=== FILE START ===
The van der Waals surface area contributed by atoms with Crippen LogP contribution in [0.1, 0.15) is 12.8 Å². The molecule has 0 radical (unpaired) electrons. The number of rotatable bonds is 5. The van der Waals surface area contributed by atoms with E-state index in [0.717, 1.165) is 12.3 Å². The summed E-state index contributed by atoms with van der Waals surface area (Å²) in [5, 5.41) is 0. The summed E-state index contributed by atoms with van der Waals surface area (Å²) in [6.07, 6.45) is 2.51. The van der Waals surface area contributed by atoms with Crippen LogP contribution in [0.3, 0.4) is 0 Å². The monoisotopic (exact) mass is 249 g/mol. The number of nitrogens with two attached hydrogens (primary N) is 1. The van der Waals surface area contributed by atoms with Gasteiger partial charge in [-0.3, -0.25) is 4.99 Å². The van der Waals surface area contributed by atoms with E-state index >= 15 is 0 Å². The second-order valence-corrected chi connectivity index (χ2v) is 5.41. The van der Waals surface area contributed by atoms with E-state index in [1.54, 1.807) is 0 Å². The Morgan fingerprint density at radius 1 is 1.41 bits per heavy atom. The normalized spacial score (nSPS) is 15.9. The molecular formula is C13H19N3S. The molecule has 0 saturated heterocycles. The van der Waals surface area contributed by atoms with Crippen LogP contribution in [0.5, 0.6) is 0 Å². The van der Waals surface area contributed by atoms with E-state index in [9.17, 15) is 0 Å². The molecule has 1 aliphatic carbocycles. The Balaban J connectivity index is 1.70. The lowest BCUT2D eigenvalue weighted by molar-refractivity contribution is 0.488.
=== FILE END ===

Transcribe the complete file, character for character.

The van der Waals surface area contributed by atoms with Crippen LogP contribution in [0.1, 0.15) is 12.8 Å². The molecule has 0 radical (unpaired) electrons. The number of rotatable bonds is 5. The van der Waals surface area contributed by atoms with E-state index in [0.717, 1.165) is 12.3 Å². The summed E-state index contributed by atoms with van der Waals surface area (Å²) in [5, 5.41) is 0. The summed E-state index contributed by atoms with van der Waals surface area (Å²) in [6.07, 6.45) is 2.51. The van der Waals surface area contributed by atoms with Crippen LogP contribution in [0.3, 0.4) is 0 Å². The monoisotopic (exact) mass is 249 g/mol. The number of nitrogens with two attached hydrogens (primary N) is 1. The van der Waals surface area contributed by atoms with Gasteiger partial charge in [-0.3, -0.25) is 4.99 Å². The van der Waals surface area contributed by atoms with E-state index >= 15 is 0 Å². The second-order valence-corrected chi connectivity index (χ2v) is 5.41. The van der Waals surface area contributed by atoms with E-state index in [1.54, 1.807) is 0 Å². The Morgan fingerprint density at radius 1 is 1.41 bits per heavy atom. The normalized spacial score (nSPS) is 15.9. The molecular formula is C13H19N3S. The molecule has 0 saturated heterocycles. The van der Waals surface area contributed by atoms with Crippen LogP contribution in [0.5, 0.6) is 0 Å². The van der Waals surface area contributed by atoms with E-state index in [9.17, 15) is 0 Å². The molecule has 1 aliphatic carbocycles. The Balaban J connectivity index is 1.70. The lowest BCUT2D eigenvalue weighted by molar-refractivity contribution is 0.488.